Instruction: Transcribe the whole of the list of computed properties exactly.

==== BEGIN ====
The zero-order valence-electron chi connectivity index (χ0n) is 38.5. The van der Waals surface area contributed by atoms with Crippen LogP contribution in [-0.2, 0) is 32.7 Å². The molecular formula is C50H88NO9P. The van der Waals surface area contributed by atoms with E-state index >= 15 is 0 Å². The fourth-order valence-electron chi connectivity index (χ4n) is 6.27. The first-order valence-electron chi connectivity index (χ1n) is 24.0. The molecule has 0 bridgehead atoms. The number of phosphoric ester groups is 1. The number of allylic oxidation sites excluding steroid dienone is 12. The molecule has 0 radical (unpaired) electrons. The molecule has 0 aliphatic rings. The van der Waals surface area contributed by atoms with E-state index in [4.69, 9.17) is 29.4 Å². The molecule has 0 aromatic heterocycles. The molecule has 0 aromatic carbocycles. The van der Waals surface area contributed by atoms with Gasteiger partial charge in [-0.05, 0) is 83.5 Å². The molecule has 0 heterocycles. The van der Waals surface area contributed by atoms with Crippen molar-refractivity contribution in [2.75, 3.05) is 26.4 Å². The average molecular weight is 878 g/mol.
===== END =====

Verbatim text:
The zero-order valence-electron chi connectivity index (χ0n) is 38.5. The van der Waals surface area contributed by atoms with Crippen LogP contribution in [-0.2, 0) is 32.7 Å². The molecular formula is C50H88NO9P. The van der Waals surface area contributed by atoms with E-state index >= 15 is 0 Å². The fourth-order valence-electron chi connectivity index (χ4n) is 6.27. The first-order valence-electron chi connectivity index (χ1n) is 24.0. The molecule has 0 bridgehead atoms. The number of phosphoric ester groups is 1. The number of allylic oxidation sites excluding steroid dienone is 12. The molecule has 0 radical (unpaired) electrons. The molecule has 0 aliphatic rings. The van der Waals surface area contributed by atoms with E-state index in [4.69, 9.17) is 29.4 Å². The molecule has 0 aromatic heterocycles. The molecule has 0 aromatic carbocycles. The van der Waals surface area contributed by atoms with Gasteiger partial charge in [-0.05, 0) is 83.5 Å². The molecule has 0 heterocycles. The van der Waals surface area contributed by atoms with Crippen molar-refractivity contribution in [2.75, 3.05) is 26.4 Å². The average molecular weight is 878 g/mol.